The Lion Pub and other lost gay dens
by Michael Flanagan
Visitors to Pacific Heights could be excused these days for thinking there is little gay about it, save for the gay colors on Victorians like the Painted Ladies in Alamo Square. But this was not always the case.
From the 1970s through the middle of last decade, there were three watering holes and one hotel with a saloon that were specifically geared toward gay patrons. The rise and fall of those establishments relates to much of San Francisco history – some familiar and some not.
The three bars in Pacific Heights were the Lion Pub (2062 Divisidero), the Alta Plaza (2301 Fillmore) and J.J.'s Piano Bar (2225 Fillmore).
In the nearby Western Addition was the Alamo Square Saloon (600 Fillmore). The saloon was housed in Hotel Casa Loma (610 Fillmore), which for a time advertised itself as a gay hotel in the Bay Area Reporter.
The Painted Ladies provide a clue to the history of the neighborhood. Gay historian Gerard Koskovich related that in his research he discovered "there was a gay residential enclave from the late 1950s into the mid-1990s in the Alamo Square area." He pointed me to Will Fellows book A Passion to Preserve: Gay Men as Keepers of Culture. In an interview in that book, Richard Reutlinger confirms Gerard's observation:
"A lot of gay people down this way and all around Alamo Square had established the Alamo Square Neighborhood Association in the early 1960s."
The first bar in the neighborhood was the Lion Pub. In an August 1989 B.A.R. article, then owner Kelley Ellis said, "The Lion has gone through a lot of changes since its opening 20 years ago. We've gone from preppy bar to a dance bar to a hippie bar to leather and back to preppy."
I remember it as being very preppy when I visited in the bar in the '80s. It was then the domain of that now rare commodity known as the sweater queen.
I asked Ron Williams, author of San Francisco's Native Sissy Son for his memories on the bar.
"I was in the Lion Pub on many occasions in the early '70s and remember the owner, very horny and handsome. The bar had a rough start because of the competition that was going on in the Castro at the time. They advertised a lot. The Lion poster became a very popular icon. A few short blocks away was another popular neighborhood bar, Club Dori on Presidio just off California Street."
I had wondered for some time about the artist for that poster (a copy of which hangs on the wall of The Cinch). It's credited as "Dale Hall." After many dead-end searches, I asked Ron's friends online if any of them knew the artist.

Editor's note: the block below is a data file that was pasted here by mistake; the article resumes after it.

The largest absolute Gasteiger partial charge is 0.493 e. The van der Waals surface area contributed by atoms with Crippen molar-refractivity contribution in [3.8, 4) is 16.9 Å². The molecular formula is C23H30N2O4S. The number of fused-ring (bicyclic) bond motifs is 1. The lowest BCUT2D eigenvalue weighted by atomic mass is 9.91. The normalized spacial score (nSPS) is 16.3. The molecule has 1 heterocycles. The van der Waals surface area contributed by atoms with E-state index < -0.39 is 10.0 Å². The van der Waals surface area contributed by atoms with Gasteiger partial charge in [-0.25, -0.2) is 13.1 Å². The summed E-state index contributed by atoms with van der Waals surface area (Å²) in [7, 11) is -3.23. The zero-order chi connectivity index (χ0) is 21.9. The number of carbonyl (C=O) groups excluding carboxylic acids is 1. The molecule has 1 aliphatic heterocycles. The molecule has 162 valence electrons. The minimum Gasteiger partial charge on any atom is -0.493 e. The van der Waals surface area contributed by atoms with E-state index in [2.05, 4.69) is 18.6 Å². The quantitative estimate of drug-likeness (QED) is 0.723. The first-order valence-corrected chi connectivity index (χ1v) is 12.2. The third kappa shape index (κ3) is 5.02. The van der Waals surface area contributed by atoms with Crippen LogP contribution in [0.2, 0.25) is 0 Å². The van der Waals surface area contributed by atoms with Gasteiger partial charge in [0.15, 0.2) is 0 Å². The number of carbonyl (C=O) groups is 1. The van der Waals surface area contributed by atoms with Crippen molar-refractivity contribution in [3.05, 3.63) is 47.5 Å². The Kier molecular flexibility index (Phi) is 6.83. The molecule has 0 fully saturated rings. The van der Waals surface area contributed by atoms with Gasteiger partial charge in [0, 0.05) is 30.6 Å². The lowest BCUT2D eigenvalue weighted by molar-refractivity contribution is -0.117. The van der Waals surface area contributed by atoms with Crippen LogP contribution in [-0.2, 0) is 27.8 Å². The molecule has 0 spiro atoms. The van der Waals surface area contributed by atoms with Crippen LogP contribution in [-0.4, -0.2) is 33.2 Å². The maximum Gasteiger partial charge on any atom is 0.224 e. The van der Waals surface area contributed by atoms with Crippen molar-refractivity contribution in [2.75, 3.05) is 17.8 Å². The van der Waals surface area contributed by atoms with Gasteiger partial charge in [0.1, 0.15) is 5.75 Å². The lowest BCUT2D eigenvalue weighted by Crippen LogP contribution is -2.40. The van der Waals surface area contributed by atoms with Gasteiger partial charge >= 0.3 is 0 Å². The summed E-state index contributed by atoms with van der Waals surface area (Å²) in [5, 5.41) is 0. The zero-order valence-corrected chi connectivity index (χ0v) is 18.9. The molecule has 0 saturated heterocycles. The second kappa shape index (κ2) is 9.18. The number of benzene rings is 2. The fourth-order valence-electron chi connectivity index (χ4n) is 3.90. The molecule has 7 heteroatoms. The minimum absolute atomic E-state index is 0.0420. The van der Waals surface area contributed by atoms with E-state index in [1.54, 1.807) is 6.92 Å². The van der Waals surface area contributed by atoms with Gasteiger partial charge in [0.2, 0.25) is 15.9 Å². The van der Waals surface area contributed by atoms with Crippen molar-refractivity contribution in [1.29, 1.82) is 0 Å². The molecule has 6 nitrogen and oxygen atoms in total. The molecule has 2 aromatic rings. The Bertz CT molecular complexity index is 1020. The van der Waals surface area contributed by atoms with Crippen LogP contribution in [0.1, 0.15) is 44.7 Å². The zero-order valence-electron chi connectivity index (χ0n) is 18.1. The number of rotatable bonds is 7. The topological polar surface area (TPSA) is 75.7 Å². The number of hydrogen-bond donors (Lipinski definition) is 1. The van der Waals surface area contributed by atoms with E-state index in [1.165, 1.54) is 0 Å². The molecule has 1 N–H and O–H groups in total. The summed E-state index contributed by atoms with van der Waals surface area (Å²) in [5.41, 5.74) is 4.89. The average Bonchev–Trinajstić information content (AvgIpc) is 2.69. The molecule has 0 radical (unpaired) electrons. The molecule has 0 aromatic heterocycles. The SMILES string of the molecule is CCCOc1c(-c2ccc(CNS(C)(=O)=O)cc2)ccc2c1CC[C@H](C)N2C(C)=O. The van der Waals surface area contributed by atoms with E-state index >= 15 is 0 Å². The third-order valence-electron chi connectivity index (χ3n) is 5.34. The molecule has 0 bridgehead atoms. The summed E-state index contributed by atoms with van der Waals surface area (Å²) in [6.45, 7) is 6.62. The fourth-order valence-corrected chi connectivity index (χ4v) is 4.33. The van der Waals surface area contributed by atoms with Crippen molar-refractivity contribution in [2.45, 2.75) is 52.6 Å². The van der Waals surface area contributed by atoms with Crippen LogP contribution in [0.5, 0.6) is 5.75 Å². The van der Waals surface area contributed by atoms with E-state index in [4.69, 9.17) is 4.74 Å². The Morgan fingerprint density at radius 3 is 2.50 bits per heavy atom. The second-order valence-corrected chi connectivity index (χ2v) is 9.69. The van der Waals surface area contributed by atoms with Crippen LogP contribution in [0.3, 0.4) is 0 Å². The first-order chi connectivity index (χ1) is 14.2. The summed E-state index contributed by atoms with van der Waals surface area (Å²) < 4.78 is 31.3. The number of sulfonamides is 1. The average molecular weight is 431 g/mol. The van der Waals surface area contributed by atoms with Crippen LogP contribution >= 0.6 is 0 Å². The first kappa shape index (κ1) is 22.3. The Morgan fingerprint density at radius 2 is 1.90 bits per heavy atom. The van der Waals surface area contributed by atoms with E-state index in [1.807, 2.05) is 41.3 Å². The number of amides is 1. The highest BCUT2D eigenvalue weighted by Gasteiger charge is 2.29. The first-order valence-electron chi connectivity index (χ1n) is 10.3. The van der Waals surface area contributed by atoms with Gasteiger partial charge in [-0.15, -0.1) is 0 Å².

Longtime San Francisco resident Tom Libby responded, "It's Richard Roesener, who was the chief scientific illustrator for the Field Museum in Chicago, before moving to San Francisco to pursue his own artistic career. He was a dear friend, and extremely talented." Libby and Roesener had known each other both in Chicago and in San Francisco, where Roesener moved in 1977, the same year that an entire series of Lion Pub ads appeared in the B.A.R. (they continued through 1979).
A slight mystery remains as to why Roesener used the pseudonym Dale Hall, but it may have simply been to distinguish his commercial art from his scientific and professional art. A native of Kokomo, Indiana who moved to Chicago in 1969, Roesener had articles on his erotic art in both Blueboy and In Touch for Men magazines and had a one man show in New York as far back as 1975. He was a lead twirler for the San Francisco Gay Freedom Day Marching Band and Twirling Corps for several years before his death from AIDS on July 23, 1985.
Alta Plaza Bar joined the neighborhood in 1977. In an August 1990 B.A.R. article, then manager Manuel Lago said, "We started a bar and restaurant for friends and it just took off and got popular." The bar opened a second level in the '80s.
Alamo Square Saloon and Casa Loma Hotel opened in 1980. J.J's Piano Bar was the last addition to the neighborhood, opening in 1987. In an article from 1990, there are hints of the future of the neighborhood. The B.A.R. reported that on Thursday and Fridays there was a larger percentage of straight visitors (even though the same article reports that it drew a large number of show people as well – from Beach Blanket Babylon and Les Miserables, which was playing in town at the time).
The decline of the gayborhood in Pacific Heights and environs was remarkably swift. Alamo Square Saloon closed in 1991. Hotel Casa Loma changed hands (the current owners were unaware when I contacted them that it had ever been a gay hotel). Alta Plaza had become distant enough from the community that when it changed hands (in May 1999) there wasn't even an article about it in the gay press. It was The San Francisco Chronicle that reported that it was becoming a noodle bar.
The last of the bars to go was the Lion Pub. They continued to have listings in Damron's guides until 2005. It exists to this day, but the clientele has changed.
And the story of Richard Roesener may give us a clue to the demise of this section of gay San Francisco. Many men who went to these bars died, and those left either stopped going or moved from town.
We should remember these bars and their time, for as Ron Williams told me, "Neighborhood bars like the Lion Pub and Club Dori were important, since many gay men lived in this part of the city and didn't always have to go to the Castro, Polk or South of Market during week nights."